Buffering Sample

This sample demonstrates the throughput benefit of using buffering in StreamBase client programs, and demonstrates how buffering effects latency. The sample application contains an aggregate that calculates the average, minimum, and maximum elapsed time from the point the tuple was updated and sent from the client until it was processed by the StreamBase application. This elapsed time can be thought of as the client enqueue latency. The latency is reported in microseconds, but the Java client latency is calculated using nanoseconds. The C++ sample client is calculated using milliseconds.

For related information about enabling buffering in producer or enqueue clients, see Developing StreamBase Client Applications.

Note

The Java code in this sample is delivered only in source code form. To build the code, you must load the sample into StreamBase Studio, which automatically builds the Java code.

This Sample's Files

The Buffering sample consists of the files shown in the following table.

File Description
simple.sbapp A simple StreamBase application that maps times in two input streams to elapsed milliseconds, combines the streams with a Union operator, and then aggregates the stream of doubles in one-second windows to compute minimum, maximum and average latency values.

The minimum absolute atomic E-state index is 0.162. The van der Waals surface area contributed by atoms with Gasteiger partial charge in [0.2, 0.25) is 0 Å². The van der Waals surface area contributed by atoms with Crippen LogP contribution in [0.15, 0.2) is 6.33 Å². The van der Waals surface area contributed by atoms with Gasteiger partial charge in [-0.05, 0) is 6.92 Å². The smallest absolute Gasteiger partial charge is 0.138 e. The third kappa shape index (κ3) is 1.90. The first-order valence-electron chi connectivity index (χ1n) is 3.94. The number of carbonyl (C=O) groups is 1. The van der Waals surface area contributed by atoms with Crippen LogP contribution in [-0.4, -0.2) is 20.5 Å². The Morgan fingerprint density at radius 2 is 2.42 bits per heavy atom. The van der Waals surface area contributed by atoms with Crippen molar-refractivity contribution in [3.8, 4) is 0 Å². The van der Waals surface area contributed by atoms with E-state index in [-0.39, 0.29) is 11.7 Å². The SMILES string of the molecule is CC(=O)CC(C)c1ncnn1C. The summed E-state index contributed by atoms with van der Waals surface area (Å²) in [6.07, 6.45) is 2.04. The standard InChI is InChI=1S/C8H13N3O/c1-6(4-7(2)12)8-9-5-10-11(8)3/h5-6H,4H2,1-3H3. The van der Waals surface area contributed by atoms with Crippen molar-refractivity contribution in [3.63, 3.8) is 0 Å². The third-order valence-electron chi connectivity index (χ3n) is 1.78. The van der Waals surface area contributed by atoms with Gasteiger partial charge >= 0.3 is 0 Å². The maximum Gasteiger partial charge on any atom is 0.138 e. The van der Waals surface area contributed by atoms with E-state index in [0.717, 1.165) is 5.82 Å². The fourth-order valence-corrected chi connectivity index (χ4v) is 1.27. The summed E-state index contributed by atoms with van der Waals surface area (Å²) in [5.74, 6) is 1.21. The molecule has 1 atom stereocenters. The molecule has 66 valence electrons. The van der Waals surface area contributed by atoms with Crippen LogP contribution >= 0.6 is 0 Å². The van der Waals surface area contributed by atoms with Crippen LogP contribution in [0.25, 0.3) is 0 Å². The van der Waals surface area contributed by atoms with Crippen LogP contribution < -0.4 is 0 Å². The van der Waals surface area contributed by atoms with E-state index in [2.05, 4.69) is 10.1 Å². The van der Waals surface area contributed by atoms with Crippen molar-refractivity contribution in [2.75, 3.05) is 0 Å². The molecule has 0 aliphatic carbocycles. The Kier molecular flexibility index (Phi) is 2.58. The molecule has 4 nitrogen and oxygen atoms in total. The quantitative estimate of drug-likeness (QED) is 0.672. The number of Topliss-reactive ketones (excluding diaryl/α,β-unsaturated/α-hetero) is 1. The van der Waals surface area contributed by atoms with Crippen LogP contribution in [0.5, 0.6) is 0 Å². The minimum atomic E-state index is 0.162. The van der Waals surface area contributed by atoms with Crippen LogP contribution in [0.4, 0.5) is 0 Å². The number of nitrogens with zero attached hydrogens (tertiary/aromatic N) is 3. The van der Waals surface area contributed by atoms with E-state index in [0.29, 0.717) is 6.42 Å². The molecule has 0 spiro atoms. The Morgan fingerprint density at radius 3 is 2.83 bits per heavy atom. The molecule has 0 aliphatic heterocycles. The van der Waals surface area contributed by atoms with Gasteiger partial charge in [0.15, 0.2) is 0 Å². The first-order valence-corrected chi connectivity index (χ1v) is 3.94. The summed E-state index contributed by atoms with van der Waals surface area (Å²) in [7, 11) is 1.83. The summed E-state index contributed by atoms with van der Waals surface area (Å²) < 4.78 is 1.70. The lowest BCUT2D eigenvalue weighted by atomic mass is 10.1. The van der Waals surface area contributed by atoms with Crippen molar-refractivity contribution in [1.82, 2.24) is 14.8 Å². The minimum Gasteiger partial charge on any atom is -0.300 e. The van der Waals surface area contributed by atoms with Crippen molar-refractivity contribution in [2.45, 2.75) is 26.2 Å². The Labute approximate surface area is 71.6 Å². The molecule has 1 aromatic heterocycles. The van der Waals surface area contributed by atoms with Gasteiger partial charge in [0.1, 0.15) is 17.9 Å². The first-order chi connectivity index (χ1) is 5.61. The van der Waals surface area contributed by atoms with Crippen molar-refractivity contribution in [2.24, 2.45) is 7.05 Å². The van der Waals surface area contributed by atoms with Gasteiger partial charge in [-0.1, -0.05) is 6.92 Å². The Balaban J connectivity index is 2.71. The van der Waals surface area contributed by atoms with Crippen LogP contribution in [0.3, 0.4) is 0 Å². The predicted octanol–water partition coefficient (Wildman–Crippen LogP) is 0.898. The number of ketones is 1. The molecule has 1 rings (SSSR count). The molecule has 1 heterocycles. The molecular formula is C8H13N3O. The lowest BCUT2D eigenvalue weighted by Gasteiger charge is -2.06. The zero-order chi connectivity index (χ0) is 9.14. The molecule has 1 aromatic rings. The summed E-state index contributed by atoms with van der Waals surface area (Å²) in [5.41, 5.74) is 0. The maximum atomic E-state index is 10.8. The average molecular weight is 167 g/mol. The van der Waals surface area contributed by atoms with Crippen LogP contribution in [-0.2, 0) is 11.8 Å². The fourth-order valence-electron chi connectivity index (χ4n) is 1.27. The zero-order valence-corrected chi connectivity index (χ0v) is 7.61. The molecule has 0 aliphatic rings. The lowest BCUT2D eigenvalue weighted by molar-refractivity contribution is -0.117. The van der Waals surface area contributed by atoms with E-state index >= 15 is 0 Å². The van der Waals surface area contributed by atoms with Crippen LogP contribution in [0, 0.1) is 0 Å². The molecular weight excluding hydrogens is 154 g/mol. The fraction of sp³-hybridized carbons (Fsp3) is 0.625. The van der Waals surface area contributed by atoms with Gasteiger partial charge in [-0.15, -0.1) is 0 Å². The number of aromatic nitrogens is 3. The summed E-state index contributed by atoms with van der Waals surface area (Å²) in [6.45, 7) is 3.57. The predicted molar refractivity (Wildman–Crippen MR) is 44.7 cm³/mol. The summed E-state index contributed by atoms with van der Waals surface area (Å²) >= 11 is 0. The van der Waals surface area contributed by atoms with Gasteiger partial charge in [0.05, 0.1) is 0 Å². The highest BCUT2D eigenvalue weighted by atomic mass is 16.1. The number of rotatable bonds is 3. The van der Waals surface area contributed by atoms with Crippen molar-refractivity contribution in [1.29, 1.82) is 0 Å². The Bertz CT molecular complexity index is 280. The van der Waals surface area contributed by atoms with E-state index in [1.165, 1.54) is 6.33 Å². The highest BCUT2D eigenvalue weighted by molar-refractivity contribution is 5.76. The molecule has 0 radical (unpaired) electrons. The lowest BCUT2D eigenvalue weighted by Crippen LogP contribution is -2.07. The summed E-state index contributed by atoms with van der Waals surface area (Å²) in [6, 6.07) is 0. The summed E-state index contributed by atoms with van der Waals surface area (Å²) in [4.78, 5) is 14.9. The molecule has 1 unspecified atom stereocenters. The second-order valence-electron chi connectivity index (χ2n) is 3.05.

Enqueuer.java Java source code for the client enqueuer program, placed in java-src/com.streambase.sample.buffering and automatically compiled by Studio.
Enqueuer.launch A Studio launcher for the Java enqueuer programs. The presence of the .launch file is what places the launcher in the Run History list.
Enqueuer.cpp C++ source code for the client enqueuer program.
Enqueuer UNIX only. Executable client enqueuer program built from the C++ source code.
Makefile UNIX only. A makefile to build and run the client program from C++ source code on UNIX.
*.exe Windows only. Executable client programs built from the C++ source code.
*.sln, *.vcproj Windows only. Solution and project files for Visual Studio. Use these files with Visual Studio to rebuild the C++ client programs.

Note

In the Visual Studio project files, the paths to the StreamBase Include files and libraries are configured for the standard default StreamBase installation directory. You may need to adjust these paths for your installation.

Running the Buffering Sample Application

The Java version of this sample is intended to be run in StreamBase Studio, while the C++ version is intended to be run in UNIX terminal windows or Windows Command Prompt windows.

The sample has no provision for running the Java version at the command line, but experienced Java developers can do so by adding the java-bin directory to the classpath.

Introduction and Setup